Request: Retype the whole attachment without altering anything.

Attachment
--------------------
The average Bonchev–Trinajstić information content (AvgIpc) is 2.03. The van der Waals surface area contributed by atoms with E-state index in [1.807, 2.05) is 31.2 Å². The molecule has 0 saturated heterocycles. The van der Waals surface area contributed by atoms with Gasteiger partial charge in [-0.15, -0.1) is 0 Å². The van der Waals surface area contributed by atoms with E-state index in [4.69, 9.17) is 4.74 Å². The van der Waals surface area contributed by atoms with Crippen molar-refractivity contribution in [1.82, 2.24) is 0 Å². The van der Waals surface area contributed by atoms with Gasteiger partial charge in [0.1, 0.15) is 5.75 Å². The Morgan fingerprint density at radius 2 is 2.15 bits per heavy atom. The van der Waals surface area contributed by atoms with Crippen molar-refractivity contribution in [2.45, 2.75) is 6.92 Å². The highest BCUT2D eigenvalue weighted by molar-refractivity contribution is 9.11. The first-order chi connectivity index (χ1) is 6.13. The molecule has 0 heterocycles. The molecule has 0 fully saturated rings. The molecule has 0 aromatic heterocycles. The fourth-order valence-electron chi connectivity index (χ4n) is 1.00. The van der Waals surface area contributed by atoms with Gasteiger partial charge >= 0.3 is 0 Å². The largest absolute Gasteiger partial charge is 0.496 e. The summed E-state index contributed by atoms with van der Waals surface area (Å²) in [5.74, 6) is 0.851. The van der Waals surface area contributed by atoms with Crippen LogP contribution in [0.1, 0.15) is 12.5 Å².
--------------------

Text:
The average Bonchev–Trinajstić information content (AvgIpc) is 2.03. The van der Waals surface area contributed by atoms with E-state index in [1.807, 2.05) is 31.2 Å². The molecule has 0 saturated heterocycles. The van der Waals surface area contributed by atoms with Gasteiger partial charge in [-0.15, -0.1) is 0 Å². The van der Waals surface area contributed by atoms with E-state index in [4.69, 9.17) is 4.74 Å². The van der Waals surface area contributed by atoms with Crippen molar-refractivity contribution in [1.82, 2.24) is 0 Å². The van der Waals surface area contributed by atoms with Gasteiger partial charge in [0.1, 0.15) is 5.75 Å². The Morgan fingerprint density at radius 2 is 2.15 bits per heavy atom. The van der Waals surface area contributed by atoms with Crippen molar-refractivity contribution in [2.45, 2.75) is 6.92 Å². The highest BCUT2D eigenvalue weighted by molar-refractivity contribution is 9.11. The first-order chi connectivity index (χ1) is 6.13. The molecule has 0 heterocycles. The molecule has 0 fully saturated rings. The molecule has 0 aromatic heterocycles. The fourth-order valence-electron chi connectivity index (χ4n) is 1.00. The van der Waals surface area contributed by atoms with Gasteiger partial charge >= 0.3 is 0 Å². The largest absolute Gasteiger partial charge is 0.496 e. The summed E-state index contributed by atoms with van der Waals surface area (Å²) in [5.74, 6) is 0.851. The van der Waals surface area contributed by atoms with Crippen LogP contribution in [0.1, 0.15) is 12.5 Å².